Passionate about sustainability, and someone whose family has deep roots in the food business (his great-grandfather founded the Sainsbury’s supermarket chain), the financier took a leap, relocating to Florida mere months after the Milan trip. Partnering with biotechnologist and hydroponic farmer John Sticha (today Crate’s science officer and head of farming), Sainsbury spent nearly four years doing research and development, piloting product lines, and selling locally.
After designing custom nutrient solutions and 200 varieties of produce, the duo shifted their operation to England, and Crate to Plate was born.
This spring, the company enjoyed a three-farm harvest. That farm count will grow to a dozen soon. “We’ll also be supplying just-picked greens to a new 3000-home residential and retail development in Central London,” Sainsbury says.
One of his 40-foot-long container farms yields the same volume of produce as an acre of farmland, and uses 96 percent less water. And his product is more nutrient-packed than conventionally farmed and transported greens.
“Produce grown in soil loses 40 percent of its nutritional value after 48 hours,” Sainsbury says. “Our greens are local as local can be.”
The CEO savors the thought of Londoners enjoying picked-that-morning spinach, or “creamy and tender kale, not that dinosaur kale you get in stores.”
His farms are a short walk away for thousands of city residents and a short ride via electric delivery scooter for thousands more in homes and office towers.
Sainsbury’s dream? Hundreds of his container farms, in neighborhoods, staffed by a neighborhood farmer, aided by growth technology and remote monitoring.
His biggest challenge?
“Teaching the consumer that produce grown without soil and sunlight is not Frankenfood,” Sainsbury says. “It’s healthier, more eco-friendly, and tastes better.”
Providing access to fresh produce for more people at an affordable cost is a Crate to Plate long-term goal. A similar mission animates Bowery Farming, says founder and CEO Irving Fain. After majoring in English at Brown University, Fain, like Sainsbury, worked in investment banking, helping early-stage companies raise money. But entrepreneurship had always appealed to him, the health of the planet mattered to him, and food and cooking were passions. In 2015, he founded Bowery Farming. During the past five years, the company has developed its own proprietary software, the Bowery Operating System, and uses AI, machine learning, and automation at its three large indoor farms (two in Kearny, New Jersey, outside of Newark, and a newer one established roughly 20 minutes from Baltimore).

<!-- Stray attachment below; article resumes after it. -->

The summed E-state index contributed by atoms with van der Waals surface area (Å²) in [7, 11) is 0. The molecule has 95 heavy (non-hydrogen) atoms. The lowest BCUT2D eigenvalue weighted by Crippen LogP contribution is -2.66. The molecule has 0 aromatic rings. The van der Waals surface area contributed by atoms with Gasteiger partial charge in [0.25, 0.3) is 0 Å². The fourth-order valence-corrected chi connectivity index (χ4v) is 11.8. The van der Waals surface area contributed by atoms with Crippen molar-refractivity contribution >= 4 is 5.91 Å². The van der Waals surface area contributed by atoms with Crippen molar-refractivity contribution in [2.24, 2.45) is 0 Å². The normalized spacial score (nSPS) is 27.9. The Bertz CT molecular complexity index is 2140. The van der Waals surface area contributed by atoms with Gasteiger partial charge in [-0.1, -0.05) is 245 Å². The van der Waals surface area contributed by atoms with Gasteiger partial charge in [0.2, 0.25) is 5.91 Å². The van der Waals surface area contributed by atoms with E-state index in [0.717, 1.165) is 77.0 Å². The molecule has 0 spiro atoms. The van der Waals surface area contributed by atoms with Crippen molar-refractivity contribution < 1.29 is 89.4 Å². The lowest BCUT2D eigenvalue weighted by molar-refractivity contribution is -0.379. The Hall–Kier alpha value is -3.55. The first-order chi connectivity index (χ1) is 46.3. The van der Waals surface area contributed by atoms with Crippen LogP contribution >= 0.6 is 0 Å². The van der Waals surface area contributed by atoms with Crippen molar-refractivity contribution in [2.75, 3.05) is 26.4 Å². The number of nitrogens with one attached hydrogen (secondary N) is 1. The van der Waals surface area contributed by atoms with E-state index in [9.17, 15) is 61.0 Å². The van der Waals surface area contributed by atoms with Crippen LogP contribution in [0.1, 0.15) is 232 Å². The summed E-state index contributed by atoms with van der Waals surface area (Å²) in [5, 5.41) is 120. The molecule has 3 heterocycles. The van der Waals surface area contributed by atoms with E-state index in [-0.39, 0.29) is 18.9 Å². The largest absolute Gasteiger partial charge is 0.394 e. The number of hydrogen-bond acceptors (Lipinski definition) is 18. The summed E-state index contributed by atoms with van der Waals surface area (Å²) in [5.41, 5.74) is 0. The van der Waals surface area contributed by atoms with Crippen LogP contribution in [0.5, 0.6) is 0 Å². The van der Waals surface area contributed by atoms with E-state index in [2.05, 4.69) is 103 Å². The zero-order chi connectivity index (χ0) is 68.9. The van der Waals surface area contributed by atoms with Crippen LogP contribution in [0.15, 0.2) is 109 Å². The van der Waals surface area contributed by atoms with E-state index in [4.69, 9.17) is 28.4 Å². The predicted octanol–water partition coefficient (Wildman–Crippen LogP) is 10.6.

The technology enables constant refinement of Bowery products (dozens of varieties of greens) at the levels of growth rate, yield, nutrition, and taste. And by positioning farms “right outside cities,” as Fain puts it, Bowery can get produce onto shelves or into homes via a delivery service just a day or two after harvest.
The company’s strategy has been successful, with more than 650 stores now offering their greens, up from 100 in January. Investors include top chefs Tom Colicchio and José Andrés, and David Barber of Blue Hill Farm and restaurants, an advocate for a more restorative agriculture and a greener food system.
When discussing Bowery from a sustainability standpoint, Fain mentions the constantly improving efficiency of LED grow lights and his company’s determination to power future farms with renewables. Bowery can build a farm quickly, repurposing an existing structure on a city’s margins, and get fresh produce to urban consumers while maintaining a small carbon footprint.
Zooming out to the big picture, Fain says, “Our focus right now is urban environments. Within the next 30 years, roughly 70 percent of people will live in cities. By 2050, we’ll have 10 billion people on this planet. Traditional farming uses 70 percent of the world’s fresh water withdrawals. Several billion pounds of pesticide. We need a more sustainable model for agriculture.”